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I'm interested in which program would you recommend for drawing graphs with x and y errors. Also to be able to analyse data and then graph it. My ideal graph would look like this:

Image1

Image2

Until now I was drawing my graph reports in Excel, but I feel like Excel is made more for an accountants than scientists. I would really like to work more in scientific based programs that could come in handy in the future (graduate and postgraduate work, research).

Any recommendation?

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    $\begingroup$ Some common options are Matlab, Maple, Mathematica, Python, etc. $\endgroup$ – AccidentalFourierTransform May 26 '18 at 21:07
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    $\begingroup$ And plot.ly . And Gnuplot. And Igor (Wavemetrics). $\endgroup$ – Pieter May 26 '18 at 21:24
  • $\begingroup$ You can easily make plots like that in MS Office, too. Honestly that's a pretty low bar. $\endgroup$ – Nat May 26 '18 at 21:24
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    $\begingroup$ In high energy particle physics, CERN's ROOT is widely used. It is basically a C/C++ interpreter, and has extensive plotting libraries that can be used in your analysis code, or on command-line for instant purposes. You can even implement a GUI with interactive plots and buttons if you have a routine analysis but need a specific interactive interface for your experiment. There is also a python version: PyROOT. $\endgroup$ – Oktay Doğangün May 26 '18 at 21:38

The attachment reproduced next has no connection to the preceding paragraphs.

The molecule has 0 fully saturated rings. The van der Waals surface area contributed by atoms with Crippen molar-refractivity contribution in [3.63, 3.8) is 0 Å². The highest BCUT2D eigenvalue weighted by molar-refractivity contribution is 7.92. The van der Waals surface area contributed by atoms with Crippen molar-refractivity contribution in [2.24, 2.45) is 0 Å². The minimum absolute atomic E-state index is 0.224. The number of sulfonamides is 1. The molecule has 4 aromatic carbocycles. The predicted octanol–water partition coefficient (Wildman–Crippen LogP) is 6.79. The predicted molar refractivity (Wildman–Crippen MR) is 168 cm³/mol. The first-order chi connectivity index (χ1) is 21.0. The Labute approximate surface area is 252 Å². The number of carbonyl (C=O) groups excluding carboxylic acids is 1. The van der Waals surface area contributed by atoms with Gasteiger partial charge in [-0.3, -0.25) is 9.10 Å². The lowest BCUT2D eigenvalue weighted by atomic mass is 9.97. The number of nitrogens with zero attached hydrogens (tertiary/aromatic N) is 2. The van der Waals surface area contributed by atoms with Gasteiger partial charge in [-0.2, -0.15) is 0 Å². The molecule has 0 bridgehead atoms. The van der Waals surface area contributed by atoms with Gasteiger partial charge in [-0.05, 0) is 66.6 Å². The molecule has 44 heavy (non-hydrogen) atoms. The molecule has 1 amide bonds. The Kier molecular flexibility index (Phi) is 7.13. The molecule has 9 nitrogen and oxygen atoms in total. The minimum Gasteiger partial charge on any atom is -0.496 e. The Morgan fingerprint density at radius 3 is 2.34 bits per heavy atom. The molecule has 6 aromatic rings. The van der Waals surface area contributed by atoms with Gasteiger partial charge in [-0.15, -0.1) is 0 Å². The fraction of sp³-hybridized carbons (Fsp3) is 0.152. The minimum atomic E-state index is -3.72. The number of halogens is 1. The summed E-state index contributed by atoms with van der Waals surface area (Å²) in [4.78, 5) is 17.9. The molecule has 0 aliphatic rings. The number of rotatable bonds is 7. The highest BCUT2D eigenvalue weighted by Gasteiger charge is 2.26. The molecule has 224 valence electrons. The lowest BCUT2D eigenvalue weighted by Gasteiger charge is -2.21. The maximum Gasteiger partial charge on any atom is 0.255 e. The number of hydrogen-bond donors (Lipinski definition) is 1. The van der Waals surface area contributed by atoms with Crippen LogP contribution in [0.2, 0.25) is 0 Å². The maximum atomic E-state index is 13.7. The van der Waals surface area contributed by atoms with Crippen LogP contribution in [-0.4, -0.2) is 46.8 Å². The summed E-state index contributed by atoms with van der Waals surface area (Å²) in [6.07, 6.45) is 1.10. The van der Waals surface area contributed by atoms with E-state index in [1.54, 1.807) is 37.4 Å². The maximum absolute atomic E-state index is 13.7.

• $\begingroup$ I use Mathematica and Igor Pro. $\endgroup$ – Samuel Weir May 26 '18 at 21:50
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Python is certainly a major language for scientific data analysis today. The three key words are: Numpy, Scipy and Matplotlib.

  • NumPy: it's the basic numerical analysis package in Python. It allows for array manipulation, matrix calculus, Fourier transforms, statistics, ...
  • SciPy: it's the extended version of numpy with more advanced built-in procedures: image and signal processing, optimization, graphs routines, more statsitic and so on. Importing SciPy makes essentially redundant importing NumPy.
  • Matplotlib: here we came to the standard for visualizing data in Python: you can do almost everything in 2D or 3D with this library. Take a look at this sample plots!

There is also a useful IDE for Python called PyZo, in case you want to have the shell and the editor in a single window. It makes the user experience and the debug a little bit easier.

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